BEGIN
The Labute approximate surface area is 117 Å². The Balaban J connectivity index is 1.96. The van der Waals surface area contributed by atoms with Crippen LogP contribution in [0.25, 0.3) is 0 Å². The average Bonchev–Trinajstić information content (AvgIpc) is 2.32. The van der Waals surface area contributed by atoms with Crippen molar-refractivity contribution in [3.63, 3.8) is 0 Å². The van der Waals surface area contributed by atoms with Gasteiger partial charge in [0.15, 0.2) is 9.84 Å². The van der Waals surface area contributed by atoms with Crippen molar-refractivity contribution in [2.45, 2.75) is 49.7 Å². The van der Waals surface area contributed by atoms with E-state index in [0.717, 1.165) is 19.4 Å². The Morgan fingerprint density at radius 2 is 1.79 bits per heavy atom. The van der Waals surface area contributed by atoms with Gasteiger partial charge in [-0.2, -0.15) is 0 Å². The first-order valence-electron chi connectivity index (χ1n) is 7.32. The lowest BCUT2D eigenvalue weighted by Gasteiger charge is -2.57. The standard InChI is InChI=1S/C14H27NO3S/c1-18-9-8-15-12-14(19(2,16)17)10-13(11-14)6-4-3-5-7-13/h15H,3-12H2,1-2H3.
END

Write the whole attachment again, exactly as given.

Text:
The Labute approximate surface area is 117 Å². The Balaban J connectivity index is 1.96. The van der Waals surface area contributed by atoms with Crippen LogP contribution in [0.25, 0.3) is 0 Å². The average Bonchev–Trinajstić information content (AvgIpc) is 2.32. The van der Waals surface area contributed by atoms with Crippen molar-refractivity contribution in [3.63, 3.8) is 0 Å². The van der Waals surface area contributed by atoms with Gasteiger partial charge in [0.15, 0.2) is 9.84 Å². The van der Waals surface area contributed by atoms with Crippen molar-refractivity contribution in [2.45, 2.75) is 49.7 Å². The van der Waals surface area contributed by atoms with E-state index in [0.717, 1.165) is 19.4 Å². The Morgan fingerprint density at radius 2 is 1.79 bits per heavy atom. The van der Waals surface area contributed by atoms with Gasteiger partial charge in [-0.2, -0.15) is 0 Å². The first-order valence-electron chi connectivity index (χ1n) is 7.32. The lowest BCUT2D eigenvalue weighted by Gasteiger charge is -2.57. The standard InChI is InChI=1S/C14H27NO3S/c1-18-9-8-15-12-14(19(2,16)17)10-13(11-14)6-4-3-5-7-13/h15H,3-12H2,1-2H3.